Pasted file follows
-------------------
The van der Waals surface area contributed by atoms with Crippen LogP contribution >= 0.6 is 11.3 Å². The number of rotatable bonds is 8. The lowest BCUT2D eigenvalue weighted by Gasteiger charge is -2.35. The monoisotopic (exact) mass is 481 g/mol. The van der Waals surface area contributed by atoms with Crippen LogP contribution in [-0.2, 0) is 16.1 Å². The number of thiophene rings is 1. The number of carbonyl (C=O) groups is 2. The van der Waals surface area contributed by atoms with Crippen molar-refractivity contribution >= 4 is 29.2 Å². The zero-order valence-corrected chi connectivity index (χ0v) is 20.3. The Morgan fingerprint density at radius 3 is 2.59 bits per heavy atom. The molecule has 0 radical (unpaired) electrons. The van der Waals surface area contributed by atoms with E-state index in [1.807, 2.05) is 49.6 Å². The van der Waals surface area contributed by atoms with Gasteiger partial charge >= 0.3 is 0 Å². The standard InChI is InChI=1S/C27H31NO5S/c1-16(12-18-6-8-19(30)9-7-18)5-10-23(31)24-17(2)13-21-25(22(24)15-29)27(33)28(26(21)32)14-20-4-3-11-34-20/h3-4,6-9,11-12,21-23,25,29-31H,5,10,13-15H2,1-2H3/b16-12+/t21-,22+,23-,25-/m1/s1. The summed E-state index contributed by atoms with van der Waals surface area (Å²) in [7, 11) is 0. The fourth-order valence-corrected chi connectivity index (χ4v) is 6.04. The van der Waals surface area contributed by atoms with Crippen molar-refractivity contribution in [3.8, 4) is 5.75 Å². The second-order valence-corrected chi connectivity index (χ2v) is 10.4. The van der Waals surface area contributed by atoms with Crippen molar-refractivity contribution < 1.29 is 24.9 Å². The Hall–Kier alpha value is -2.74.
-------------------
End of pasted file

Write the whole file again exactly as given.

The van der Waals surface area contributed by atoms with Crippen LogP contribution >= 0.6 is 11.3 Å². The number of rotatable bonds is 8. The lowest BCUT2D eigenvalue weighted by Gasteiger charge is -2.35. The monoisotopic (exact) mass is 481 g/mol. The van der Waals surface area contributed by atoms with Crippen LogP contribution in [-0.2, 0) is 16.1 Å². The number of thiophene rings is 1. The number of carbonyl (C=O) groups is 2. The van der Waals surface area contributed by atoms with Crippen molar-refractivity contribution >= 4 is 29.2 Å². The zero-order valence-corrected chi connectivity index (χ0v) is 20.3. The Morgan fingerprint density at radius 3 is 2.59 bits per heavy atom. The molecule has 0 radical (unpaired) electrons. The van der Waals surface area contributed by atoms with E-state index in [1.807, 2.05) is 49.6 Å². The van der Waals surface area contributed by atoms with Gasteiger partial charge >= 0.3 is 0 Å². The standard InChI is InChI=1S/C27H31NO5S/c1-16(12-18-6-8-19(30)9-7-18)5-10-23(31)24-17(2)13-21-25(22(24)15-29)27(33)28(26(21)32)14-20-4-3-11-34-20/h3-4,6-9,11-12,21-23,25,29-31H,5,10,13-15H2,1-2H3/b16-12+/t21-,22+,23-,25-/m1/s1. The summed E-state index contributed by atoms with van der Waals surface area (Å²) in [7, 11) is 0. The fourth-order valence-corrected chi connectivity index (χ4v) is 6.04. The van der Waals surface area contributed by atoms with Crippen molar-refractivity contribution in [3.8, 4) is 5.75 Å². The second-order valence-corrected chi connectivity index (χ2v) is 10.4. The van der Waals surface area contributed by atoms with Crippen molar-refractivity contribution < 1.29 is 24.9 Å². The Hall–Kier alpha value is -2.74.